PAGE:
- More than 580 million people in Africa - two-thirds of the continent's population - do not have access to electricity, especially in rural areas where electricification rates might be as low as 2%, findings of the African Development Bank Group study revealed.
The study attributed "the absence of regular and clean energy to the root cause of many health and environmental risks in the continent." In sub-Saharan Africa, air pollution from wood fuels in inefficient stoves or open fires is responsible for 1,100 respiratory tract-related deaths per day, especially among women and children who are the primary users of household energy.
Energy is critical to all development efforts across the globe, and the absence of its reliable supply could hamper development efforts, especially for struggling Third World economies, the study stated. It is also critical to improving the well-being of the poor who need it for several purposes, including cooking, lighting, production of goods and services.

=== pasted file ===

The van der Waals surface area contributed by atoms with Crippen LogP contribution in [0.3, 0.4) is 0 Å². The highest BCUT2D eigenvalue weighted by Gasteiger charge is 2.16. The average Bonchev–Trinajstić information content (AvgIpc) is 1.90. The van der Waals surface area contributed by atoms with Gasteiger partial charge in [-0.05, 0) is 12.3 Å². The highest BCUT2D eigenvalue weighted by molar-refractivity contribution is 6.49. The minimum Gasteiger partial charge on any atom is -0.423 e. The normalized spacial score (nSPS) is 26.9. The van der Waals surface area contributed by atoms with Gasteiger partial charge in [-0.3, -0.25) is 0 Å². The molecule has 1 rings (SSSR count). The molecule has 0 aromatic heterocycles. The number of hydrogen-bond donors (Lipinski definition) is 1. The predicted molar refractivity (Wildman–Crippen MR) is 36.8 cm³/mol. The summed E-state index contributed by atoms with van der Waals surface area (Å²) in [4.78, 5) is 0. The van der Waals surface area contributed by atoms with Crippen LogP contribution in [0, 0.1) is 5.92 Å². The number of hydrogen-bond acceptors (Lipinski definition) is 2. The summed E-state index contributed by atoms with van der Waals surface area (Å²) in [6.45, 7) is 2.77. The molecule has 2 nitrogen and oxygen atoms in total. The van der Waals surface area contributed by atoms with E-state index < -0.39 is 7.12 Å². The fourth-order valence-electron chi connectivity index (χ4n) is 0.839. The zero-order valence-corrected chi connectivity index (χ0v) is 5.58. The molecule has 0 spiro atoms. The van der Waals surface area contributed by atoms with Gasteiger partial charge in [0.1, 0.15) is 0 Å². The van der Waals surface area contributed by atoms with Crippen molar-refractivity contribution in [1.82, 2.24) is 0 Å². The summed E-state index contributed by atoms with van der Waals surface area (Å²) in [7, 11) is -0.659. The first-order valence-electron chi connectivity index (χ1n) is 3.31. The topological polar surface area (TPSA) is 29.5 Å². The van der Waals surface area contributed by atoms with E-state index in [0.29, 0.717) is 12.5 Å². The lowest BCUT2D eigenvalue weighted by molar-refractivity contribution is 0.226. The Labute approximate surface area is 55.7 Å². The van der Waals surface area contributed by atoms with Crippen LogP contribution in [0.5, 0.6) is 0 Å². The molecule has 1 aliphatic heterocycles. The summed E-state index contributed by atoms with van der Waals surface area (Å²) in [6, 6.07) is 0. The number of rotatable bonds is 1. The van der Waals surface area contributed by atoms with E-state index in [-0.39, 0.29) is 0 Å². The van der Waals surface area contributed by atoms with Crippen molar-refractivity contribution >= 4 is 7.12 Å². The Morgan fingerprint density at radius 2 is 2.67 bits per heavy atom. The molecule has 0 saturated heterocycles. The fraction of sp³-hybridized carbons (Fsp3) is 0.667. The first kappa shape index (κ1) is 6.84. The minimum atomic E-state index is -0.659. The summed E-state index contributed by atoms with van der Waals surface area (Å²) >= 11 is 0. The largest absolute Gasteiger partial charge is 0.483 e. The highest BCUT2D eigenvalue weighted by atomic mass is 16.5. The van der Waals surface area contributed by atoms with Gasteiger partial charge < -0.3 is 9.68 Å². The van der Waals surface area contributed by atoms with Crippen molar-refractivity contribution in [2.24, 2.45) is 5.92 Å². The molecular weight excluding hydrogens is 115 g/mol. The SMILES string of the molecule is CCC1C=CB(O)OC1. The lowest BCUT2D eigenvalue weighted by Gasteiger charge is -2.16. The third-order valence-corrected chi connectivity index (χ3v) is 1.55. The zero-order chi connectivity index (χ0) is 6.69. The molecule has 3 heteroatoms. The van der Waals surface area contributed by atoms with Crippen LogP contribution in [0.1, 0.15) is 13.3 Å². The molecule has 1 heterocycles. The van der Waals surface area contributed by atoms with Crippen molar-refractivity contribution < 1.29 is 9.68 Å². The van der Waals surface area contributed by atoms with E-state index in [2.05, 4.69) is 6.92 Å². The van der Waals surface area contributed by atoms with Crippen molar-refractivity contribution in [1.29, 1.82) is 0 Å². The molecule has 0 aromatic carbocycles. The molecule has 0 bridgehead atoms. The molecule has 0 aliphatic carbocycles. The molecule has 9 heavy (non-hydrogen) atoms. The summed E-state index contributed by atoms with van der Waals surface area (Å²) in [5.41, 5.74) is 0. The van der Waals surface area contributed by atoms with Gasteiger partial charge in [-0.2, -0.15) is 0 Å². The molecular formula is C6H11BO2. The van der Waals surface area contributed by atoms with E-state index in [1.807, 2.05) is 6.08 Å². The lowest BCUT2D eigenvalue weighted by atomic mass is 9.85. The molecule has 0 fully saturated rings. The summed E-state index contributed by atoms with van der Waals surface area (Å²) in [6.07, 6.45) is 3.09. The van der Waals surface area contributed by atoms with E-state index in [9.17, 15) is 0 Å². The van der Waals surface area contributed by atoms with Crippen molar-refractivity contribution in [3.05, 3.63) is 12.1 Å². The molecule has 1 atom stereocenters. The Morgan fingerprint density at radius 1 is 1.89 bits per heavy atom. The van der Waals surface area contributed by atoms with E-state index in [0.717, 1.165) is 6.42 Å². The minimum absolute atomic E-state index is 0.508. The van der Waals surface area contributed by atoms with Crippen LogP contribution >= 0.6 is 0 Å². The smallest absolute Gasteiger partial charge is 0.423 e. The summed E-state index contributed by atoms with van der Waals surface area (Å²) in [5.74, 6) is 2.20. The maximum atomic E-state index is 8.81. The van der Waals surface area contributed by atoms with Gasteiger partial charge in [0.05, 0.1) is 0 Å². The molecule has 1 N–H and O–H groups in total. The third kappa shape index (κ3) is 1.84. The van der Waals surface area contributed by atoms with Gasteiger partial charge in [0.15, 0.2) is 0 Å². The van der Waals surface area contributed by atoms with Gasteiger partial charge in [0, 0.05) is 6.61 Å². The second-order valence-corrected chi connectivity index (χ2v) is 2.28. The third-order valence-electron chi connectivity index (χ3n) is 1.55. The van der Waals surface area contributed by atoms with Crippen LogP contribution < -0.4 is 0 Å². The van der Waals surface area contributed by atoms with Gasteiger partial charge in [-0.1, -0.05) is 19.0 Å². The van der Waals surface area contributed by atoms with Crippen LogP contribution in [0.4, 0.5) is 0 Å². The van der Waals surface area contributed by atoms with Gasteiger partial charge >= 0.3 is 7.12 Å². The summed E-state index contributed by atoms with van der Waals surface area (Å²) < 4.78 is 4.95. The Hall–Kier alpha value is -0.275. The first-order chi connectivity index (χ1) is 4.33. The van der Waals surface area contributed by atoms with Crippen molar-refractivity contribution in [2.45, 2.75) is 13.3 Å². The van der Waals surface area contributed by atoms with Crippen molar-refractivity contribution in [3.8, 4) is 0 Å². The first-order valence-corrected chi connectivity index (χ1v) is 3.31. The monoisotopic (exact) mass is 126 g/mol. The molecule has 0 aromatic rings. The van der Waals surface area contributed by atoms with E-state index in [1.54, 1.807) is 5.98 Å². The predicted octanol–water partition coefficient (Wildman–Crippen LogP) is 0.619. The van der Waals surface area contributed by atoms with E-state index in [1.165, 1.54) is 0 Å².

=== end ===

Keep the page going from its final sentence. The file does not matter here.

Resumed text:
"Access to energy affects quality of life as it contributes to better public services such as health care and education, as well as improving possibilities for income generation and employment, the study underscores," the study said, adding, "energy services can protect the local and global environment by helping curb deforestation and reducing greenhouse gas emissions." It is also vital to the achievement of the Millennium Development Goals.
The use of renewable sources and cleaner applications of fossil-based fuels had been agreed at several international conferences, including those held in Johannesbury in 2002 and Bonn in 2004. During the Bonn Conference, several African governments, institutes, and organizations committed themselves to the introduction of renewable energy or a more efficient use of energy. Africa is the second largest initiator of renewable energy with 20%, ranking behind Europe.
Africa is endowed with vast unexploited renewable energy resources, including solar energy, wind energy, hydropower, biomass energy and geothermal energy.
Several factors, including the security of national energy supplies, drainage of foreign exchange reserves and increasing dependence on fuel imports and the high and volatile price of fuel have all posed potential threats to African countries.
The study however cautioned that by "simply improving access to energy is not sufficient because energy is not an end in itself, but only a means to an end." As such, "the development of sustainable energy systems must be integrated into larger development programs."
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